Issued a new patent, VoIP Inc. goes hunting
VoIP Inc. said it has sent letters to parties a that VoIP believes are infringing on its recently issued U.S. Patent 6,501,837, covering a method for making a telephone call between two parties, and a method for making a telephone call utilizing a call-back feature from an intermediate point.

The company did not identify the companies it is going after, but its implication was that any company offering Click-To-Call, Virtual and PIN based Internet Calling Cards may be targeted. VoIP Inc. did say several large companies have entered agreements to license its technology, which will make it that much harder for anyone else to escape doing the same.

 
 
 

Alcatel-Lucent to purchase Tropic Networks
Tropic Networks has agreed to sell substantially all its assets to Alcatel-Lucent. In July 2004, Alcatel led a $33 million investment round (Tropic's other investors are venture capital firms).

Tropic focused on ROADM technology. Alcatel-Lucent already has a ROADM portfolio. The key to the deal, Alcatel-Lucent said, was further integration of a technology developed by Tropic Networks called Wavelength Tracker.

Wavelength Tracker tracks and monitors each wavelength in a DWDM system as it passes through the optical network. By applying a unique optical signature to every wavelength that enters the DWDM network, Wavelength Tracker delivers performance monitoring, wavelength path trace, sectionalization, dispersion measurement and fault isolation to networks, according to Tropic.

Tellabs paves path from legacy to Ethernet networks
Tellabs is now selling a Gigabit Ethernet card and associated software for its Tellabs 1000 multiservice access series networks, allowing customers to migrate their networks to Ethernet. Moving to Gigabit Ethernet will enable users to provide higher speed IP-based services, including Internet access and IPTV, over a single system.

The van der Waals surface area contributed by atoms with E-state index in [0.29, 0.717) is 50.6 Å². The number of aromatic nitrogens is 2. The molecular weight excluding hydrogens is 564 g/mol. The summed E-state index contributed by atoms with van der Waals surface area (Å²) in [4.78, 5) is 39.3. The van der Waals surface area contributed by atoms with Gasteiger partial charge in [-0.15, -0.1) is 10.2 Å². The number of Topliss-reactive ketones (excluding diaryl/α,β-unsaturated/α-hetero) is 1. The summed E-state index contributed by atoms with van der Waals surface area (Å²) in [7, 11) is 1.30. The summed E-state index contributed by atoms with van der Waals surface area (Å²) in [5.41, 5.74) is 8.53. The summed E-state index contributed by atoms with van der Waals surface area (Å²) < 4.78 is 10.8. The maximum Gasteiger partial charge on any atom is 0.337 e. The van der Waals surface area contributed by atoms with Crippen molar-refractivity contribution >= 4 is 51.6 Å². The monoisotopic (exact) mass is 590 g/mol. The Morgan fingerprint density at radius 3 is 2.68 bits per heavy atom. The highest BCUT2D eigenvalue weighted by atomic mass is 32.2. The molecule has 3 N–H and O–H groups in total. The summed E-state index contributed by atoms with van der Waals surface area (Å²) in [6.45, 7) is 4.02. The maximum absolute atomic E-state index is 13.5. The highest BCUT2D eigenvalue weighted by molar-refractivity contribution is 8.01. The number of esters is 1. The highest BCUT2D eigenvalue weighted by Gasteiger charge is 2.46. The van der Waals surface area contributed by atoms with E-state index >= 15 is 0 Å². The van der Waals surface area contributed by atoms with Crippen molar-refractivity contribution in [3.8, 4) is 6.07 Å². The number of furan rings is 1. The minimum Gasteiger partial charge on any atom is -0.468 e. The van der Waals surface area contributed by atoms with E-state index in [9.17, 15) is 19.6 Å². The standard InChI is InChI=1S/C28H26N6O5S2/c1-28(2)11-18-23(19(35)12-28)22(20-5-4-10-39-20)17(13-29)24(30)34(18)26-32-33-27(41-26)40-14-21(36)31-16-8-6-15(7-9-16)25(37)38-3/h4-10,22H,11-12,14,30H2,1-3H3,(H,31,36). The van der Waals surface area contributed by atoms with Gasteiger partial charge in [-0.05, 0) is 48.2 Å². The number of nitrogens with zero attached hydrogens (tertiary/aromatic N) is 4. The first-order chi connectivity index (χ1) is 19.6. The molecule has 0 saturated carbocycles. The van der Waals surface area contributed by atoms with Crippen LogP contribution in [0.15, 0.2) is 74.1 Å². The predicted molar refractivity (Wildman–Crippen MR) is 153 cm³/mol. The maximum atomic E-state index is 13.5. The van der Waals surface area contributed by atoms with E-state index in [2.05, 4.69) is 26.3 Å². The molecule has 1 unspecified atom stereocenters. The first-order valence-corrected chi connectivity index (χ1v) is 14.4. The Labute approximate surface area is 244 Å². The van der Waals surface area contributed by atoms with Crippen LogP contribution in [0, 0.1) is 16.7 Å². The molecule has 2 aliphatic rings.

Arlington selects EarthLink to build Wi-Fi network
EarthLink has picked up another contract to provide a municipal wireless network. The company will build, own and operate a Wi-Fi network in Arlington County in Virginia, an urban area that borders Washington, D.C. The Wi-Fi mesh network will cover approximately 26 square miles.

 
Current Issue

April 2007
Issue Contents

Company:
Pannaway Technologies
Headquarters: Portsmouth, N.H.
CEO: Mark Carpenter
URL:www.pannaway.com

Claim to Fame: Provides the infrastructure to help smaller phone companies and other service providers offer the triple play, leveraging their existing xDSL or fiber plant.

Recent News of Note: Recently gained the business of Etex in Texas, Arvig Communications Systems in Minnesota, and Ponderosa Telephone in California. Pannaway also recently secured $10 million in new funding.

NAB
April 14-19, 2007
Las Vegas, Nev.
More info: Click Here 

China Broadband
Triple Play/IPTV Forum 2007

April 18-19, 2007
Hong Kong
More info: Click Here 

China DSL Forum 2007
April 18-19, 2007
Hong Kong
More info: Click Here 

The Cable Show 2007
May 7-9, 2007
Mandalay Bay - Las Vegas
More info: Click Here 

Anga
May 22-24, 2007
Germany
More info: Click Here 

China VoIP
Conference & Expo 2007

May 23-24, 2007
Hong Kong
More info: Click Here 

SCTE Cable-Tec Expo 2007
June 19-22, 2007
Orlando, Fla.
More info: Click Here 

C-COR Global IP Summit
June 28-29, 2007
Cannes, France
More info: Click Here 

Wireless & Mobile
Expo & Conference

July 17-18, 2007
Toronto, Canada
More info: Click Here

CTAM Summit 2007
July 23-25, 2007
Washington Convention Center
Washington, D.C.
More info: Click Here

 
Copyright 2007 Advantage Business Media. All rights reserved